Shell Welcomes British Columbia Halving LNG Income TaxChristopher Donville and Rebecca Penty
Royal Dutch Shell Plc is among liquefied natural gas developers applauding British Columbia’s plan to halve a proposed tax on multibillion-dollar projects along the Pacific Coast as markets become less lucrative.
Canada’s westernmost province yesterday announced a tax of 1.5 percent of profits that rises to 3.5 percent after developers recoup the cost of building terminals. That compares with 1.5 percent and 7 percent proposed in draft legislation in February. In 2037, the top rate rises to 5 percent.
The tax framework “provides balance and consideration of the challenges,” LNG Canada, a project led by Shell, said in a statement yesterday. “We are pleased to have certainty on a final B.C. LNG tax framework.”
A rout in oil prices is reducing profitability prospects for LNG sellers, whose contracts are mostly linked to crude, as supplies are set to rise from terminals under construction in the U.S. and Australia. Shell, BG Group Plc and Malaysia’s Petroliam Nasional Bhd. have pushed for better terms to export from Canada as they compete with other Asia-focused projects.
“We appreciate the fact that the government has revisited their original tax,” David Keane, president of the BC LNG Alliance representing six projects in the province, said by phone. “We have to be concerned with overall pricing.”
Brent oil, the global crude benchmark, collapsed to a near four-year low last week amid projections of slower global growth and rising supplies from U.S. shale, before paring losses on higher-than-expected economic figures from China.
LNG developers are also facing pressure from buyers such as power utilities in Asia, which are banding together to secure lower prices, including contracts that are tied to the U.S. price of gas.
“What ultimately persuaded us around the necessity to finalize tax rates where we did, were changes in the market,” Michael de Jong, the provincial finance minister, said yesterday in an interview in Victoria. “To the extent that proponents identified and highlighted those market changes, we analyzed and certainly agreed that the market had changed.”
British Columbia Premier Christy Clark has held discussions with the developers for more than a year regarding the tax. Petronas, as the Malaysian state-owned crude producer is known, said earlier this month it may delay construction of its C$10 billion ($8.9 billion) terminal past 2030 unless proposed taxes were lowered.
Pacific NorthWest LNG, the project led by Petronas, is reserving comment on the tax until it has time to review it, Spencer Sproule, a spokesman, said in an e-mail. The company is testing lender interest for as much as $12 billion of financing for the project, people familiar with the matter said this week.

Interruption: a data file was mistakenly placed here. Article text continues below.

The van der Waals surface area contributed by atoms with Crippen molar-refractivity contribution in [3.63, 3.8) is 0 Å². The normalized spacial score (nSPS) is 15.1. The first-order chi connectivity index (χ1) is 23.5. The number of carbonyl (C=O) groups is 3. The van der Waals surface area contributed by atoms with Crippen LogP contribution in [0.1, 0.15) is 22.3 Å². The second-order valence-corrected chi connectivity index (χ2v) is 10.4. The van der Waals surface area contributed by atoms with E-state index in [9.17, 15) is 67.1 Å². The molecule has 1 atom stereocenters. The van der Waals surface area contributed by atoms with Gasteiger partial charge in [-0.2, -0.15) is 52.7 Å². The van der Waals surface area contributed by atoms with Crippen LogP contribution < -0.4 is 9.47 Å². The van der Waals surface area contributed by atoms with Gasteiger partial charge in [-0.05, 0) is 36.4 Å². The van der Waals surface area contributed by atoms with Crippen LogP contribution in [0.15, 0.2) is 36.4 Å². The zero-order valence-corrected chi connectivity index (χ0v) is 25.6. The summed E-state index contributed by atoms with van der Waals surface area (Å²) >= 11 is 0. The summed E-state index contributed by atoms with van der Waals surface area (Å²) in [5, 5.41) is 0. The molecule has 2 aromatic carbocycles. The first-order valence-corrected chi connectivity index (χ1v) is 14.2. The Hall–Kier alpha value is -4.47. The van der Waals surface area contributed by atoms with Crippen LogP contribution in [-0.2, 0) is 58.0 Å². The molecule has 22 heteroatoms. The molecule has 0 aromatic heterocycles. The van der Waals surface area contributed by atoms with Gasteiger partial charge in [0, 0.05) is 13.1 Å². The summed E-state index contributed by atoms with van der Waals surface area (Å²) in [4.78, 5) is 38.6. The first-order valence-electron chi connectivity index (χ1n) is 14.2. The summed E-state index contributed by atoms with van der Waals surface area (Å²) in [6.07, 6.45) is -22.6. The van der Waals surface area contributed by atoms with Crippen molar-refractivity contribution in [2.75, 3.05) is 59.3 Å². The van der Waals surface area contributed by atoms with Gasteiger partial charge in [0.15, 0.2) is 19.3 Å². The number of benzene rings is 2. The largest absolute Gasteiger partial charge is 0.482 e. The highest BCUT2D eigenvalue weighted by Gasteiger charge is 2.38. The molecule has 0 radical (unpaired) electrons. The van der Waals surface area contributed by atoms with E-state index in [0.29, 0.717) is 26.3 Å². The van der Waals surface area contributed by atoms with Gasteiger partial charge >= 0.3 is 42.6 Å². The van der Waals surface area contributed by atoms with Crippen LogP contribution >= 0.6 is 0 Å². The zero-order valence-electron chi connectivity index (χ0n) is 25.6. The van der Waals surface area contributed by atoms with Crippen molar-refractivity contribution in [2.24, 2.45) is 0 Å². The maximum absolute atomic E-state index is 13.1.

Shares of Canadian energy service providers from Calfrac Well Services Ltd. to Canyon Services Group Inc. rallied today on expectation the lower tax proposal will help boost business. They are among companies that have been working for Petronas and may benefit from projects in British Columbia, Raymond James Ltd. analysts led by Chris Cox in Calgary said in a note.
“The government’s responding to world conditions, and that’s encouraging,” Geoff Morrison, a manager at the Canadian Association of Petroleum Producers, told reporters in Victoria.
Clark’s Liberal Party was re-elected to majority power in the province last year after pledging to use LNG-industry revenue to erase debt. The government said LNG may add C$1 trillion to the British Columbia economy by 2046. Eliminating the debt is achievable though it will now take longer, de Jong told reporters.
The government also committed to introducing a credit that would reduce corporate income tax to as low as 8 percent, down from 11 percent, available to any LNG developer with a permanent office in British Columbia.
British Columbia, which pledged to make its LNG industry the world’s cleanest, also announced rules this week to limit carbon-dioxide emissions from the projects to the lowest among global competitors.
Under the rules, shipping terminals emitting more than the equivalent of 0.16 metric ton of carbon dioxide per ton of LNG will be able to offset emissions by buying credits or paying into a technology fund.
“There are still other issues we have to resolve and get clarity and certainty on,” said Keane of the BC LNG Alliance. In addition to other taxes, the industry is assessing how much skilled labor is available, the cost of materials and the logistics of building gas pipelines across two mountain ranges.
Canadian developers are lagging behind competitors on the U.S. Gulf Coast, with none of the proponents of 18 shipping terminals in British Columbia having yet decided to start construction.
“We’re in a very different spot than we were even six months ago,” said Byron Beswick, a Calgary-based oil and gas tax partner at Ernst & Young LLP. “We would have never expected six to eight months ago that the U.S. would be progressing as fast as it is with LNG.”